By Victoria Butenko and Sergei L. Loiko, Los Angeles Times
KIEV, Ukraine — Ukrainian official on Thursday accused Russian forces of shooting down one of his nation’s warplanes the day before near their shared border, raising tensions between the two nations as Ukrainian troops continued their campaign against pro-Russia insurgents.
The accusation came amid strong criticism from Moscow of the Obama administration’s imposition Wednesday of additional sanctions on Russia over the conflict.
Andrey Lysenko, spokesman for Ukraine’s National Security Council, said a Russian warplane shot down the Ukrainian Su-24 jet with a missile over the Donetsk region of eastern Ukraine.
“On July 16 at about 19:00 Russia carried out another provocation,” Lysenko said at a briefing in Kiev. “A Russian Federation armed forces plane delivered a missile strike at a Ukraine armed forces Su-25 jet which was carrying out tasks over the territory of Ukraine.”
The Ukrainian jet crashed but the pilot ejected safely and was rescued, Lysenko said.
The charge came hours after Washington imposed new economic sanctions against Russia, accusing it of failing to deescalate the armed conflict in Ukraine’s Donbass region.
President Barack Obama said Wednesday that the new sanctions were largely aimed at punishing Russia for not preventing the flow of weapons into Ukraine to supply pro-Russia rebels seeking independence from Ukraine.
“I have repeatedly made it clear that Russia must halt the flow of weapons and fighters across the border into Ukraine,” Obama said. “I have made this clear directly to (Russian President Vladimir) Putin.”
Moscow did not respond to Ukraine’s accusation of shooting down its plane but vehemently denounced the imposition of new sanctions on Thursday.
“We view the new package of sanctions against Russia as a primitive attempt at revenge for the fact that the events in Ukraine are not unfolding according to Washington’s scenario,” Russian Foreign Ministry spokesman Alexander Lukashevich said in a televised statement.
“The outrageous and ungrounded desire to blame Russia for the civil war in the neighboring country, which stemmed from the deep internal crisis and has already led to numerous casualties, testifies that the United States’ and their Kiev clients’ strategy is to silence the people’s wide-scale discontent by force.”
Lukashevich accused the White House of “inciting bloodshed” in eastern Ukraine.
“At the same time, while trying to cynically avoid responsibility and grossly distorting the facts, (Washington) once again resorted to brandishing its favorite tool — a sanctions club,” the diplomat charged.
Russian Prime Minister Dmitry Medvedev told a government session that “the pressure on Russia cannot but affect our budget policy and its priorities,” RIA Novosti reported.
“We will have to pay more attention to defense and security spending,” Medvedev said. “We know how to do it.”
The new sanctions could deal a serious blow to the Russian economy and its military-industrial sector but were unlikely to compel the Kremlin to deescalate the conflict, said Alexander Golts, a senior Russian defense expert.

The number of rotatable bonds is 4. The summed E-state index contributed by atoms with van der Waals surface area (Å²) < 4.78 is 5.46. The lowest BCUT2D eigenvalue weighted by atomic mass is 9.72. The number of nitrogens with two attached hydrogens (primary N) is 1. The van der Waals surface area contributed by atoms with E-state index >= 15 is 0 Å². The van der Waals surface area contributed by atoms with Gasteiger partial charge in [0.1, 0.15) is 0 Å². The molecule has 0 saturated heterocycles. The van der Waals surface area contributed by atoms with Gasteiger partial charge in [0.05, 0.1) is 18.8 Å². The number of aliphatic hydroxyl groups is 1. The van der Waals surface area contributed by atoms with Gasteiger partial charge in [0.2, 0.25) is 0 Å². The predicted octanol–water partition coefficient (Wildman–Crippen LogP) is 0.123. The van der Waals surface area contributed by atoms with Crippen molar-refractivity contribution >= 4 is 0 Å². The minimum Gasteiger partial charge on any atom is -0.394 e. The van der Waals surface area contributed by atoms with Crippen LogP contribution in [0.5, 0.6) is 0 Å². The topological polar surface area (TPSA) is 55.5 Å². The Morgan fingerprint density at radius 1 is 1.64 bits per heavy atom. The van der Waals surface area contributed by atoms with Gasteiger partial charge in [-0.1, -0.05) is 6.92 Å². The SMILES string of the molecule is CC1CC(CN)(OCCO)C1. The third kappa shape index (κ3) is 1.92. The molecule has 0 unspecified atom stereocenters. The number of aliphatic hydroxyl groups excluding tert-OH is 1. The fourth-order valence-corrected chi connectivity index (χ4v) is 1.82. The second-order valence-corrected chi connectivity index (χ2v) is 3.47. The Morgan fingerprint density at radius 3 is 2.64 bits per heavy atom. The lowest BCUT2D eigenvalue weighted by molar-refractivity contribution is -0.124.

“Among the companies hit by new sanctions are not only Russian oil and gas monopolies but some stalwarts of Russian arms manufacturing such as Kalashnikov,” Golts, deputy editor of the liberal Yezhednevny Zhurnal online publication, said in an interview. “Since this and other military-industrial complex companies on the new sanctions list are known to make all their international transaction in U.S. dollars, their business operations from now on will be seriously affected.”
“Putin has already made it clear that he had abandoned his plans of a direct military intervention in Ukraine and may not really understand the goal of the new sanctions,” Golts said. “I don’t understand why the United States doesn’t hurry to present hard evidence of the continued Russian involvement in the conflict if it has it, the way images of Soviet missiles were made public during the Caribbean (Cuban Missile) Crisis back in the early ’60s.”
News of the additional sanctions sent the Russian stock market down as much as 3 percent on Thursday and caused a significant drop in the value of the ruble against the dollar, Russian media reported.
The downing of the Ukrainian plane Wednesday followed a similar episode and similar charge by Kiev when a Ukrainian AN-26 military transport was shot down Monday in the Luhansk region. The plane was hit by a Russian missile, Ukraine Security Service chief Valentin Nalivaychenko said in televised remarks this week.
“The investigation is over,” Nalivaychenko said. “We have irrefutable proof which will be first reported to the president and then published.”
Two members of the transport plane’s crew were taken prisoner by separatists and the fate of the other six people on board remained unknown, Vladislav Seleznev, spokesman for the government’s anti-terrorist operation, told the Los Angeles Times.
Meanwhile, in a day of continued fighting between government forces and pro-Russia rebels, five Ukrainian military personnel were killed and 11 wounded, Lysenko said at a Thursday briefing.
Earlier this week Lysenko said 258 servicemen had been killed and 923 wounded since the beginning of the hostilities in eastern Ukraine.
Special correspondent Butenko reported from Kiev and staff writer Loiko from Moscow.
AFP Photo / Dominique Faget
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